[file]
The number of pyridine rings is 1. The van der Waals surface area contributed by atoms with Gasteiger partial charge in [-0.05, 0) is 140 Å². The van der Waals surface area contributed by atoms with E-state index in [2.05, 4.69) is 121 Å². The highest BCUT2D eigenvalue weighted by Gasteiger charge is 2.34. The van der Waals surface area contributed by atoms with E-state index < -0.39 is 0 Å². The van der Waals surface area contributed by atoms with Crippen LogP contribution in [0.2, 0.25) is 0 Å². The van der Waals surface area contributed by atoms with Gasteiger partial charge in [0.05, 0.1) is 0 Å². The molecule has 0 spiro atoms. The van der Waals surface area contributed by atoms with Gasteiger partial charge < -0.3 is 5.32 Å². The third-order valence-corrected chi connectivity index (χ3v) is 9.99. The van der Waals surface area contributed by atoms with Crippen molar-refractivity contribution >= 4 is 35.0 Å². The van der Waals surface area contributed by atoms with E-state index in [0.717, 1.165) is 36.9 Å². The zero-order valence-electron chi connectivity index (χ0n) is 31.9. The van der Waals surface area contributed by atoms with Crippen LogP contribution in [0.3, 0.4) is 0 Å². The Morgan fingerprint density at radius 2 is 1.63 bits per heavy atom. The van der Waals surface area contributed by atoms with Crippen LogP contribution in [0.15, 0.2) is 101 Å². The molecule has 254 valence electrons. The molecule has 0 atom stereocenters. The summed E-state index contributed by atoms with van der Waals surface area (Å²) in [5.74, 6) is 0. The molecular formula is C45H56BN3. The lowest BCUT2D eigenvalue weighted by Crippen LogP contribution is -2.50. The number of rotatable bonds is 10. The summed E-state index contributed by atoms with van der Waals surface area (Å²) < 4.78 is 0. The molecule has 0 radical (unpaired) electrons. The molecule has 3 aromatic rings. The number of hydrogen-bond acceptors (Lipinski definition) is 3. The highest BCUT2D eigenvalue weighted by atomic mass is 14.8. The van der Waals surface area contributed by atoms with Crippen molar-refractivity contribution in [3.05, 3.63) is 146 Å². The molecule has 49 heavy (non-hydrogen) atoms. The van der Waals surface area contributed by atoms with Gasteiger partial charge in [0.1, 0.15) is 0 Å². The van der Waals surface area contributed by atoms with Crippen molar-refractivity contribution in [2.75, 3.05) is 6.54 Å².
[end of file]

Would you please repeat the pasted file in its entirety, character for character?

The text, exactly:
The number of pyridine rings is 1. The van der Waals surface area contributed by atoms with Gasteiger partial charge in [-0.05, 0) is 140 Å². The van der Waals surface area contributed by atoms with E-state index in [2.05, 4.69) is 121 Å². The highest BCUT2D eigenvalue weighted by Gasteiger charge is 2.34. The van der Waals surface area contributed by atoms with E-state index < -0.39 is 0 Å². The van der Waals surface area contributed by atoms with Crippen LogP contribution in [0.2, 0.25) is 0 Å². The van der Waals surface area contributed by atoms with Gasteiger partial charge in [0.05, 0.1) is 0 Å². The molecule has 0 spiro atoms. The van der Waals surface area contributed by atoms with Gasteiger partial charge < -0.3 is 5.32 Å². The third-order valence-corrected chi connectivity index (χ3v) is 9.99. The van der Waals surface area contributed by atoms with Crippen molar-refractivity contribution >= 4 is 35.0 Å². The van der Waals surface area contributed by atoms with E-state index in [0.717, 1.165) is 36.9 Å². The zero-order valence-electron chi connectivity index (χ0n) is 31.9. The van der Waals surface area contributed by atoms with Crippen LogP contribution in [0.3, 0.4) is 0 Å². The Morgan fingerprint density at radius 2 is 1.63 bits per heavy atom. The van der Waals surface area contributed by atoms with Crippen LogP contribution in [0.15, 0.2) is 101 Å². The molecule has 254 valence electrons. The molecule has 0 atom stereocenters. The summed E-state index contributed by atoms with van der Waals surface area (Å²) in [5.74, 6) is 0. The molecular formula is C45H56BN3. The lowest BCUT2D eigenvalue weighted by Crippen LogP contribution is -2.50. The number of rotatable bonds is 10. The summed E-state index contributed by atoms with van der Waals surface area (Å²) < 4.78 is 0. The molecule has 0 radical (unpaired) electrons. The molecule has 3 aromatic rings. The number of hydrogen-bond acceptors (Lipinski definition) is 3. The highest BCUT2D eigenvalue weighted by atomic mass is 14.8. The van der Waals surface area contributed by atoms with Crippen molar-refractivity contribution in [3.05, 3.63) is 146 Å². The molecule has 49 heavy (non-hydrogen) atoms. The van der Waals surface area contributed by atoms with Gasteiger partial charge in [0.1, 0.15) is 0 Å². The van der Waals surface area contributed by atoms with Crippen molar-refractivity contribution in [2.75, 3.05) is 6.54 Å².